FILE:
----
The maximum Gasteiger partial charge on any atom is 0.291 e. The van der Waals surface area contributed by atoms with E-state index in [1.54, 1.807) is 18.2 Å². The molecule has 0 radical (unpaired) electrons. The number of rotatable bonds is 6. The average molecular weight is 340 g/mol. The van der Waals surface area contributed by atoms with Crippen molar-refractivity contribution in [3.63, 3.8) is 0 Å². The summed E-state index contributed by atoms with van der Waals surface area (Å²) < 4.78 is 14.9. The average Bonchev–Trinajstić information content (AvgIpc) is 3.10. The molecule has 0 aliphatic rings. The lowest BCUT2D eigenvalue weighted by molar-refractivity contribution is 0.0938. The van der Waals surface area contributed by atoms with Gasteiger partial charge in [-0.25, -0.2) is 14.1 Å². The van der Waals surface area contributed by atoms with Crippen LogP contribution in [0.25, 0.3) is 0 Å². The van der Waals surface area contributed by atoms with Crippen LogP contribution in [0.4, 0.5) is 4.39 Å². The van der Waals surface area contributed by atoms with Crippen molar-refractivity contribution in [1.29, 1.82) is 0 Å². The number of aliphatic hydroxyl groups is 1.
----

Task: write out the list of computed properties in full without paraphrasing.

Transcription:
The maximum Gasteiger partial charge on any atom is 0.291 e. The van der Waals surface area contributed by atoms with E-state index in [1.54, 1.807) is 18.2 Å². The molecule has 0 radical (unpaired) electrons. The number of rotatable bonds is 6. The average molecular weight is 340 g/mol. The van der Waals surface area contributed by atoms with Crippen molar-refractivity contribution in [3.63, 3.8) is 0 Å². The summed E-state index contributed by atoms with van der Waals surface area (Å²) < 4.78 is 14.9. The average Bonchev–Trinajstić information content (AvgIpc) is 3.10. The molecule has 0 aliphatic rings. The lowest BCUT2D eigenvalue weighted by molar-refractivity contribution is 0.0938. The van der Waals surface area contributed by atoms with Gasteiger partial charge in [-0.25, -0.2) is 14.1 Å². The van der Waals surface area contributed by atoms with Crippen LogP contribution in [0.25, 0.3) is 0 Å². The van der Waals surface area contributed by atoms with Crippen LogP contribution in [0.4, 0.5) is 4.39 Å². The van der Waals surface area contributed by atoms with Crippen molar-refractivity contribution in [1.29, 1.82) is 0 Å². The number of aliphatic hydroxyl groups is 1.